THE WORLD IS TORN IN TWO
I know at once whenever I run into them,
they don't linger by the windows as we do,
they don't talk with their friends
standing face to face in the street,
they don't drink from broken street fountains,
never from water peddlers, for ten pennies a glass.
They never crouch in the shadow of a wall, under a tree,
laying scallions on a feta sandwich.
Nor do they, after testing them on their teeth,
let the hard-boiled red eggs fight as we do.
When the heat waves come, they do not rush
to Gülhane Park or Ahirkapi Shores, joining their neighbors.
I know at once whenever I hear their voices,
when it's time to hit the road
they don't trust the wooden suitcase bound with rope,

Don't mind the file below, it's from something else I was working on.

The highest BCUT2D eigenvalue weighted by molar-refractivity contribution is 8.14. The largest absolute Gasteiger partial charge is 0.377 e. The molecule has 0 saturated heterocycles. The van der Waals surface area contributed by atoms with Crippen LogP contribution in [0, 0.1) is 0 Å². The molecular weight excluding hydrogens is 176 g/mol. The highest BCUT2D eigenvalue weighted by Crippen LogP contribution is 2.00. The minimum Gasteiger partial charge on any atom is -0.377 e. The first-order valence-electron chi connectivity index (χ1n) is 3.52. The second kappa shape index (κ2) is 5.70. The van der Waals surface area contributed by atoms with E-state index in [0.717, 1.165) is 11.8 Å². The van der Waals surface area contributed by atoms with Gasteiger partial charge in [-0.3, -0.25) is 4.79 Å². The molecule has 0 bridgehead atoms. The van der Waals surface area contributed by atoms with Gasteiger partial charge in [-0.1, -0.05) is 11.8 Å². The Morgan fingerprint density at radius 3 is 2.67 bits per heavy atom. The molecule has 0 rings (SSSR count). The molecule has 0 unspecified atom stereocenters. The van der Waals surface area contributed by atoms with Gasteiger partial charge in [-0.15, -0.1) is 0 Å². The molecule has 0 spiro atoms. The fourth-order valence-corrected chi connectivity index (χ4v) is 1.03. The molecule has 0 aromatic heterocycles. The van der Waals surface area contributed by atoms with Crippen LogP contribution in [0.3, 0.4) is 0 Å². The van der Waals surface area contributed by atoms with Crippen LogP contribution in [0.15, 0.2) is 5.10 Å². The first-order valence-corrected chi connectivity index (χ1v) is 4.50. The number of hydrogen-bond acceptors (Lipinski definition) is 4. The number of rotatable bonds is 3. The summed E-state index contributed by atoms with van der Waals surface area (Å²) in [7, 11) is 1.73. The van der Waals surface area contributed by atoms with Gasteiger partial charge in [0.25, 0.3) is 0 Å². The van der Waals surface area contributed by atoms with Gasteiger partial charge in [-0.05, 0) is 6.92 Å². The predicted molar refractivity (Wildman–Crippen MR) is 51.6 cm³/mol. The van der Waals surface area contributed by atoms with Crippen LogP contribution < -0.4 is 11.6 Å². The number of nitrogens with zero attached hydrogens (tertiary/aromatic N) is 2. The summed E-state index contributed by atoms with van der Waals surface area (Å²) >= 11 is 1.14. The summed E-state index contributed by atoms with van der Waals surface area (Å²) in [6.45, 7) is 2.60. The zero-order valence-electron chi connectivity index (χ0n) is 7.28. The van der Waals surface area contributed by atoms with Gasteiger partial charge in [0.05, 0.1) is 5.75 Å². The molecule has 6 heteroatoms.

the cap to protect oneself from the sun,
the lunch box to carry the homemade dishes,
the overalls, the shirt of cotton, they do not trust.
They make faces whenever they see
somebody letting a rabbit tell your fortune,
somebody with a squashed finger, a crooked finger,
somebody with shorn hair walking between two cops;
at houses with cracked windows patched with newspaper,
at one of those weddings in public gardens— they roll their eyes.
It would come down, I say, if it were a wall in-between,
it would be crossed if it were water,
we would make it up to each other one of these holidays
if we'd have been simply estranged from each other;
well, I say, this must mean the world is torn in two,
on one side they live awash in daylight, in sunshine,
we keep toiling on the other, empty-handed.
Translated from Turkish by Mustafa Ziyalan